Wednesday, August 29, 2007

Happiness Sold Separately

Elinor Mackey has always done the right things in the right order -- college, law school, corporate career, happy marriage. Then one morning she picks up the telephone and learns that her devoted husband, Ted is having an affair. Elinor is devastated, yet not entirely surprised. After struggling to have children, the couple has grown emotionally and physically distant. Matters aren't helped by the fact that Ted's mistress is a beautiful, kindhearted woman with a ten-year-old boy who's also fallen head-over-heels for him. But Ted still loves and admires Elinor. Can their marriage be saved? The answer is surprisingly fresh and unexpected in this poignantly funny and messy love story. - Synopsis from the back cover of the novel.

I had mixed feelings as I read the book: sad, angry, happy, and pissed -- all at the same time. I asked "why". Why sad things happen to good people? Like infertility, infidelity. Lolly Winston has successfully created havoc in me. I can't stop thinking about the story even after I've finished it. Shoot. I'm even crying now as I type. Note to self: Cannot be so emo.

Happiness Sold Separately reminds me of Ray Kluun's Love Live. In Love Live, husband and wife fight hard the battle of cancer. In Happiness Sold Separately, husband and wife struggle trying to conceive. Both wives undergo medical treatments that wreck havoc to their bodies -- one to combat cancer, and the other to get pregnant. Both husbands, though supportive, found solace in the arms of other women. And the mistresses have their own circumstances. What a mess. Life's a mess, isn't it?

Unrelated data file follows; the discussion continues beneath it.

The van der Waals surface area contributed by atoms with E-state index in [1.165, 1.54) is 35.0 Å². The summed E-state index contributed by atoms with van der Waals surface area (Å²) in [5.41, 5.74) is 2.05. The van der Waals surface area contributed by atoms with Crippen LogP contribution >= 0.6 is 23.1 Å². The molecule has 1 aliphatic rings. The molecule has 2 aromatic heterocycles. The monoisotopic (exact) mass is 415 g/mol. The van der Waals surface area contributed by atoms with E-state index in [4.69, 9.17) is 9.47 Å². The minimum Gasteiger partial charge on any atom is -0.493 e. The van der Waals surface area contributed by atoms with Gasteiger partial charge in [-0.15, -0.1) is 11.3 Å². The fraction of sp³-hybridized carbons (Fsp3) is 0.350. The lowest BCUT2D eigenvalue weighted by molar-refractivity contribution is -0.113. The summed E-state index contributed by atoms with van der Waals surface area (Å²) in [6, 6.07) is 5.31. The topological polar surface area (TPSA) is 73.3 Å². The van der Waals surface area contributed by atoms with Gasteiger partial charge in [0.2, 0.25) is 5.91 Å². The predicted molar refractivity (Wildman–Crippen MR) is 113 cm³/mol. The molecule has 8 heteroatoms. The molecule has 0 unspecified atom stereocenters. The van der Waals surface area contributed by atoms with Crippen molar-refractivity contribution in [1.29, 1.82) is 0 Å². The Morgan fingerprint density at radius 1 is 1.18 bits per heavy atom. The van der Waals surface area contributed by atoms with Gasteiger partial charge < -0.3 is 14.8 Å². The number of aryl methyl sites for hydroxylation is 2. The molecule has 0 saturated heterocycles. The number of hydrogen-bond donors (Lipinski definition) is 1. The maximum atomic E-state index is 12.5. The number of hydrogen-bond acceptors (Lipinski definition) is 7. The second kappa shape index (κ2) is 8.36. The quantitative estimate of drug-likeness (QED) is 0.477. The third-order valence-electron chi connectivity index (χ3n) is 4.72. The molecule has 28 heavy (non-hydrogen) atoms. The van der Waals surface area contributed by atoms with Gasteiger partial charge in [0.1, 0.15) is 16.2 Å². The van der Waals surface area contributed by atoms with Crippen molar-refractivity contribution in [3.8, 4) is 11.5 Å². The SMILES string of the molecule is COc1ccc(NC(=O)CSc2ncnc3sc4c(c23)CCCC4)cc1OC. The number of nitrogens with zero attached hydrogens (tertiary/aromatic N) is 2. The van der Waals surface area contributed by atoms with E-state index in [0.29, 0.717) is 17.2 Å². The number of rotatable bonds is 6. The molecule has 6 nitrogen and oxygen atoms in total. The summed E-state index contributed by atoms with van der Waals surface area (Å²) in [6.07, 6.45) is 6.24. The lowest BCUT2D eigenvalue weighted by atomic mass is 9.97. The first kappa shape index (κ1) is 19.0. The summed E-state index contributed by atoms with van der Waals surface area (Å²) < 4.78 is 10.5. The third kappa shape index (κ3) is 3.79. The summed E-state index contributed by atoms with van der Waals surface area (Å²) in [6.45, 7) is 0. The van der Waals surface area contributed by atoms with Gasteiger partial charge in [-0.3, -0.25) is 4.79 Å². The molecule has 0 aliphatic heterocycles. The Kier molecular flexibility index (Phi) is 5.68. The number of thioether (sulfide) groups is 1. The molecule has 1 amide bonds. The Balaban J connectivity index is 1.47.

I lost it (tears just came pouring down like broken pipe) when I came to the part Elinor's husband holds her, trying to console her after she's lost her baby again (the second time) after getting pregnant successfully. "[...] Elinor's surprised when when his waist presses against the small of her back, his crotch against her bottom. He bends so that his chest covers her back and his arms and hands hang over hers. Turning his head the other way, he rests his cheek on her ear. Elinor tenses at first, thinking she'll feel crushed. But Ted is careful with his weight. She feels draped by his body, even warmer, safer, consoled. Couldn't they just live in the laundry room from now one? Hunker down with the Bold and Cheer?..." It was this last sentence that broke me: "...It takes Elinor a moment to realize that the tears on her cheeks aren't hers." I realise the husband is devastated too. He is every bit as affected as his wife.

Please excuse me, I've got to go pull myself together. I'll be right back...